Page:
By Shaaban Fundi
Once again the government of Tanzania is embarking into Uranium mining without a sound environmental impact assessment. While environmental impacts associated with the construction of a highway through the Serengeti National Park have not been completely and dully resolved, the same government is now proposing the mining of Uranium in the Selous Game Reserve which is one of the very few world heritage sites in Tanzania.
Just to recap the facts. When mining uranium, even the utmost grade deposits have less than 1% . Therefore, to obtain enough and useful amount of uranium, a vast amounts of ore have to be processed. In addition, the leftover (waste) rocks also known as tailings are nearly as radioactive as uranium itself. These tailings need to be secluded from the environment to avoid a cancer epidemic for 25,000 years or more.
I guess the minister in charge is not aware or chose to forget the facts.
Moreover, one of the elements along the uranium radiation chain is radon, a radioactive gas which can travel for hundreds of kilometers prior to decaying. Radon gas contamination issue actually happens at the mining site and its surrounding environment and not when uranium is enriched. Mine workers, villagers and animals near the mining site who breathe in this gas risk developing lung cancer and other kinds of lung diseases. Some vivid examples of health issues associated with uranium mining “tailings” are still evident in the Grand Canyon Region of the United States today.
In addition to polluting the air, water and earth with radioactive chemicals and heavy metals which can never be completely cleaned up, Uranium mining is also related with poisonous process chemicals, heavy metals and the use of vast quantities of water (read my previous article entitled “Uranium Mining Resource or Curse for Tanzania” to understand more about the water issue).
In the short-term, uranium mining sites ruin the ecology of the local region; in the long-term they pose a risk to a much wider area for thousands of years to come.
The health risks of uranium mining are by now fairly well-known, although still highly disputed by governments and the mining industry itself. It is a known fact that, uranium miners, the locals and the animals near the site suffer the maximum radiation doses of all in the nuclear fuel chain.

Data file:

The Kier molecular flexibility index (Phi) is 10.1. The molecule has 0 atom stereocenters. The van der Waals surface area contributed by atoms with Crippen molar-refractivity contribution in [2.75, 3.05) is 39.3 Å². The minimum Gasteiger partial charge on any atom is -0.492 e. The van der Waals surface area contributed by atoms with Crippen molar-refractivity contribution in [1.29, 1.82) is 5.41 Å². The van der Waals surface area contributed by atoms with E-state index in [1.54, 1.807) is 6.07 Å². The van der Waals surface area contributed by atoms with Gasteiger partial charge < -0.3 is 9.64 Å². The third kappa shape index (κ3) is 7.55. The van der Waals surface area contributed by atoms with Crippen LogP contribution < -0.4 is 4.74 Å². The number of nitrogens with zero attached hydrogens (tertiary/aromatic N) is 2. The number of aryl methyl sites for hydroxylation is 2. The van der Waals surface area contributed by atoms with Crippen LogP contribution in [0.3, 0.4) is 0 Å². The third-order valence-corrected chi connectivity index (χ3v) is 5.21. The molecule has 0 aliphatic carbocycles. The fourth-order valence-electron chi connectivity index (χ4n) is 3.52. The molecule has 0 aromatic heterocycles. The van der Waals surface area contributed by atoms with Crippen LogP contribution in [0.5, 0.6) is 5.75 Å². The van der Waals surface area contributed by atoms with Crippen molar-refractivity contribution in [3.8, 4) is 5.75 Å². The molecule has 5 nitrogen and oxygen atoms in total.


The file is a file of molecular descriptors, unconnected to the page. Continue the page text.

The major problems are inhalation of dust and radon gas, which leave alpha radiation emitters lodged in the body where they can do serious harm. As the pollution from the mines spread away from the mine site, local people and animals are also exposed to contamination. While uranium mining is highly related to cancer, low-level radiation is also associated with birth defects, high infant mortality rates and chronic lung, eyes, skin and reproductive illnesses.
What plans does Tanzania have in place to make sure that all these dangers are addressed, avoided or minimized before mining commences? What are the short and the long-term plans to mitigate or reduce the impact to human health, the environment and the beauty of the Selous Game Reserve?
Again…..just me thinking!!!!! What are your thoughts?
Gabon:The impact of Areva’s uranium mining by france24english
One thought on “Uranium Mining in the Selous Game Reserve, Tanzania”
I never thought you could get so much diseases from just mining. I think they should give them protective suits or give them like a gas mask so their lungs don’t breath in all the chemicals.